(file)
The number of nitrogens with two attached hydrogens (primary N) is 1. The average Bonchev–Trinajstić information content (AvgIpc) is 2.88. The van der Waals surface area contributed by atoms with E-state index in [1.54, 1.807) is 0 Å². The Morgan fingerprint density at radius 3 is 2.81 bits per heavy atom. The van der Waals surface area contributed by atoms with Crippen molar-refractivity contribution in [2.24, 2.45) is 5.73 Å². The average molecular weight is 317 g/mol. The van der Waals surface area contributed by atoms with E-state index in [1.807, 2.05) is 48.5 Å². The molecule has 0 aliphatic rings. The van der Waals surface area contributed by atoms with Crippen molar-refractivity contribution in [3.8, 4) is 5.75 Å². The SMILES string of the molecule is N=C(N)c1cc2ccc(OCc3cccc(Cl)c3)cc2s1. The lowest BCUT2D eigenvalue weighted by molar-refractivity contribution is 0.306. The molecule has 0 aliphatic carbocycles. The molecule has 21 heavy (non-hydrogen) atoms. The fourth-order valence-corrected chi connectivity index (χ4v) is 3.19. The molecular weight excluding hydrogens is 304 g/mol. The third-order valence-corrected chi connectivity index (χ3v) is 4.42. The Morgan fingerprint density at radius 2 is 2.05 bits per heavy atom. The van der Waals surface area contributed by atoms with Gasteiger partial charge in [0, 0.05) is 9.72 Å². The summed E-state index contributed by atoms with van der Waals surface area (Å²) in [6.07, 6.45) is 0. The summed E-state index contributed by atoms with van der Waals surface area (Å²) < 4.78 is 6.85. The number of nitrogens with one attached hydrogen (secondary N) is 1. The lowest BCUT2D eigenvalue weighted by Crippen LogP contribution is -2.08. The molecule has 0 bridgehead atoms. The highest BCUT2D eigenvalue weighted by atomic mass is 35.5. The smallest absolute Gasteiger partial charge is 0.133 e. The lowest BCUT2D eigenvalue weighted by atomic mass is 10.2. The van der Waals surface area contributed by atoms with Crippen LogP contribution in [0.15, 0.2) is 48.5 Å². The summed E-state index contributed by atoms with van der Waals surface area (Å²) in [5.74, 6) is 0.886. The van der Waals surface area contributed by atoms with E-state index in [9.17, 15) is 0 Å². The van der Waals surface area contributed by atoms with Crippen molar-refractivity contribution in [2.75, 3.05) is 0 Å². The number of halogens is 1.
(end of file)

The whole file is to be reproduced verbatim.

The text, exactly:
The number of nitrogens with two attached hydrogens (primary N) is 1. The average Bonchev–Trinajstić information content (AvgIpc) is 2.88. The van der Waals surface area contributed by atoms with E-state index in [1.54, 1.807) is 0 Å². The Morgan fingerprint density at radius 3 is 2.81 bits per heavy atom. The van der Waals surface area contributed by atoms with Crippen molar-refractivity contribution in [2.24, 2.45) is 5.73 Å². The average molecular weight is 317 g/mol. The van der Waals surface area contributed by atoms with E-state index in [1.807, 2.05) is 48.5 Å². The molecule has 0 aliphatic rings. The van der Waals surface area contributed by atoms with Crippen molar-refractivity contribution in [3.8, 4) is 5.75 Å². The SMILES string of the molecule is N=C(N)c1cc2ccc(OCc3cccc(Cl)c3)cc2s1. The lowest BCUT2D eigenvalue weighted by molar-refractivity contribution is 0.306. The molecule has 0 aliphatic carbocycles. The molecule has 21 heavy (non-hydrogen) atoms. The fourth-order valence-corrected chi connectivity index (χ4v) is 3.19. The molecular weight excluding hydrogens is 304 g/mol. The third-order valence-corrected chi connectivity index (χ3v) is 4.42. The Morgan fingerprint density at radius 2 is 2.05 bits per heavy atom. The van der Waals surface area contributed by atoms with Gasteiger partial charge in [0, 0.05) is 9.72 Å². The summed E-state index contributed by atoms with van der Waals surface area (Å²) in [6.07, 6.45) is 0. The summed E-state index contributed by atoms with van der Waals surface area (Å²) < 4.78 is 6.85. The number of nitrogens with one attached hydrogen (secondary N) is 1. The lowest BCUT2D eigenvalue weighted by Crippen LogP contribution is -2.08. The molecule has 0 bridgehead atoms. The highest BCUT2D eigenvalue weighted by atomic mass is 35.5. The smallest absolute Gasteiger partial charge is 0.133 e. The lowest BCUT2D eigenvalue weighted by atomic mass is 10.2. The van der Waals surface area contributed by atoms with Crippen LogP contribution in [0.15, 0.2) is 48.5 Å². The summed E-state index contributed by atoms with van der Waals surface area (Å²) in [5.74, 6) is 0.886. The van der Waals surface area contributed by atoms with E-state index in [9.17, 15) is 0 Å². The van der Waals surface area contributed by atoms with Crippen molar-refractivity contribution in [2.75, 3.05) is 0 Å². The number of halogens is 1.